Polska / śląskie
|Synagogues, prayer houses and others||Cemeteries||Sites of martyrdom||Judaica in museums||Andere|
|Province:||śląskie / kieleckie (before 1939)|
|County:||miasto na prawach powiatu / będziński (before 1939)|
|Community:||Sosnowiec / Sosnowiec (before 1939)|
|Other names:||Sosnovets [j. jidysz]|
סאסנאוויץ [j. hebrajski]; Сосновец [j. rosyjski]
Sosnowiec – a city in southern Poland, Silesian Province, a county capital. It is located 7 km northeast of Katowice, 238 km southest of Warsaw. It lies on the Silesian Highland, in the Dąbrowa Basin.
Jewish settlement in Sosnowiec began with the economic development of the region in the middle of the 19th Century. Historical documents record that the first Jew was Abram Blumental who, in 1859, moved from Modrzejow to Sosnowiec. He worked in the city as a tax collector and received permission from the Tsarist government to purchase land next to the customs-house on which he erected the first brick building in Sosnowiec.
In the early 1860’s, more Jews settled in Sosnowiec, setting up homes predominantly in the area around the railway station. The most influential among them were the merchants Wilhelm Bergman and Adolf Openhajm from Częstochowa. They were members of the Będzin Jewish community, Będzin being the site of the Jewish cemetery.
Prayer services were held in private homes and in Chassidic “shtiebels” The first rabbi who lived in Sosnowiec was Rabbi Arje Lejb Gitler (deceased 1888). Because there was no separate congregation in Sosnowiec, he could not use the title “Rabbi” and was forced to use the title of “teacher”.
(ref: http://www.jewishgen.org/yizkor/pinkas_poland/pol7_00327.html – accessed 1/7/2009).
In 1880, 120 Jews lived in Sosnowiec – comprising 1.3% of the total inhabitants. In 1888, the new ”teacher” was the son of the now deceased Rabbi Gitler, Rabbi Abram Majer Gitler (died 1925). In 1893, after the bubonic plague, the city council gave permission for the establishment of a Jewish cemetery. The purchase of the land was financed by the family of the merchant, Rajcher. The Będzin Jewish community was opposed to the opening of this cemetery.
Between the years 1894-1896, the Great Synagogue was built in Policyjna Street (today 16 Dekert Street). It catered to the needs of the growing Jewish population of Sosnowiec. In 1897, 2,291 Jews lived in the city, comprising 6.3% of the city’s population. In 1898, an independent Jewish Community Council was established. Rabbi Abram Majer Gitler was appointed Rabbi of Sosnowiec. Heading the Council were three wealthy and well-educated merchants: Stanislaw Rajner, Jakob Najfeld and Adolf Openhajm. In 1900, Rabbi Dawid Sztajnzalc (died 1921) became the new Rabbi of Sosnowiec and in 1902, Rabbi Icchak Flikman (died 1929) became “dayan” (rabbinical court judge).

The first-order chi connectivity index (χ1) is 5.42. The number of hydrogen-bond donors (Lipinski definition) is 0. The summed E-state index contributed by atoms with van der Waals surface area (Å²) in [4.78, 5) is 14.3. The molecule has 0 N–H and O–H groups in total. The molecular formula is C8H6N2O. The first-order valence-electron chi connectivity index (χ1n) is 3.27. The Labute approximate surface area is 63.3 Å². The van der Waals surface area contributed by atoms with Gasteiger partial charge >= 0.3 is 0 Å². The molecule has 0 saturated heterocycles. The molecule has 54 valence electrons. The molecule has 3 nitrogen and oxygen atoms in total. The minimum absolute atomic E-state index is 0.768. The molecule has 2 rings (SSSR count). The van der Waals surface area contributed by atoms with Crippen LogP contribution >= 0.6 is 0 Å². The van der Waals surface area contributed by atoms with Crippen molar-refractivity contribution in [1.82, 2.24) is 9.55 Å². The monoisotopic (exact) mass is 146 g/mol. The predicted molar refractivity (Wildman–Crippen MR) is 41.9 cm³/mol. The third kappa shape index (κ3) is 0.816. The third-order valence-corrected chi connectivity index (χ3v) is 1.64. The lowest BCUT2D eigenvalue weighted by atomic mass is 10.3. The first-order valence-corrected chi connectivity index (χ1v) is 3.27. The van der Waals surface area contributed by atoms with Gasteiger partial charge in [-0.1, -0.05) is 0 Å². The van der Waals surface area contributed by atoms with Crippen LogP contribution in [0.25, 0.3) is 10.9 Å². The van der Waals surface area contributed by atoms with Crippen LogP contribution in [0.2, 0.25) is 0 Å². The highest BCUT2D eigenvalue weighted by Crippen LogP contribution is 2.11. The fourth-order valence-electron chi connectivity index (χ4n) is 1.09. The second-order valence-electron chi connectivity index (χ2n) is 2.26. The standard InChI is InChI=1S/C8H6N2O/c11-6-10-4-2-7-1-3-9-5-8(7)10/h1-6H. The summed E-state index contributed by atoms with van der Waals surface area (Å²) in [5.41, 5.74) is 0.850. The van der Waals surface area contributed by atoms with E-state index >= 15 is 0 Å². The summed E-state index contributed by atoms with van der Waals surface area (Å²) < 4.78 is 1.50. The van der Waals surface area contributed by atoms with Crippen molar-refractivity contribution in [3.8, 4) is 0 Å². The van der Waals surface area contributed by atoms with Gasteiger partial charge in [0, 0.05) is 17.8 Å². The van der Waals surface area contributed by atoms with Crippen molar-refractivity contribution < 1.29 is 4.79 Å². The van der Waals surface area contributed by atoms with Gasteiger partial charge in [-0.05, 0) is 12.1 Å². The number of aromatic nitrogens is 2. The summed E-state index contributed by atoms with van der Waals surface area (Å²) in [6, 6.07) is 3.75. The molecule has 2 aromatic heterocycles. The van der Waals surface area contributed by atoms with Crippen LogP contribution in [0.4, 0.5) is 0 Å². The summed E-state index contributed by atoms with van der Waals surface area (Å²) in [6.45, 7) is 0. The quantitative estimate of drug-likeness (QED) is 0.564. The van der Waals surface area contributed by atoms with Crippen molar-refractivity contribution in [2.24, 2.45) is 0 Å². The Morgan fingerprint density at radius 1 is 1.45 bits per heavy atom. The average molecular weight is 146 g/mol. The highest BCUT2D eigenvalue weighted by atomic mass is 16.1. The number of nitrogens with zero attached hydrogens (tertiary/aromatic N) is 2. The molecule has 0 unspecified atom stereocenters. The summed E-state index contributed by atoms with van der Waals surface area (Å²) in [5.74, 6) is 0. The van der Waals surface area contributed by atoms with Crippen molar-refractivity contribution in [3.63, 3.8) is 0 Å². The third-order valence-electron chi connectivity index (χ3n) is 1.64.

From 1906, two Cha
The first records of the village of Sosnowiec date back to 1727. The name Sosnowiec comes from pine forests originally growing in these areas. As a result of the third partition of Poland, the village was incorporated into Prussia. It was there that the borders of the three partitions met forming the triangle of the three emperors between the Czarna Przemsza and the Biała Przemsza Rivers. It became part of the Duchy of Warsaw in 1807 and of Congress Poland (the Kingdom of Poland) in 1815. In the 19th century new deposits of hard bituminous coal were discovered. In 1859 a railway station was built with a branch of Warsaw – Vienna Railway. Consequently, the village started to develop. The areas attracted industrialists from western countries. Due to the dynamic growth, Sosnowiec was granted a charter in 1902.
The outbreak of World War I stopped the development of the town. Many mines and industrial factories were damaged. Workers were sent to Germany to forced labor.
Despite many losses after World War I the industry of Sosnowiec began to develop again. In 1927 the town became the seat of the Chamber of Commerce and Industry. In 1928 the first tram line was opened to connect Sosnowiec with Będzin and Dąbrowa Górnicza.
It was at that time that the so-called "market halls of development" originated (Polish Trade Support Society), which meant to be competitive to Jewish trade.
On 4 September 1939 the German army entered Sosnowiec. As early as on the first day, the Nazis carried out public and single executions during which several dozens of people, both the Poles and the Jews, died. In March 1940 a temporary camp was established in former shop floors of Schoen Factory in 1 Maja Street. The camp was later changed into the police prison. In April and May the Germans carried out “Intelligenzaktion” during which engineers, teachers, technicians and clerks were arrested. Some of them never came back home and only few managed to survive the concentration camp in Dachau. On 27 January 1945 the town was liberated by the Soviet Army.
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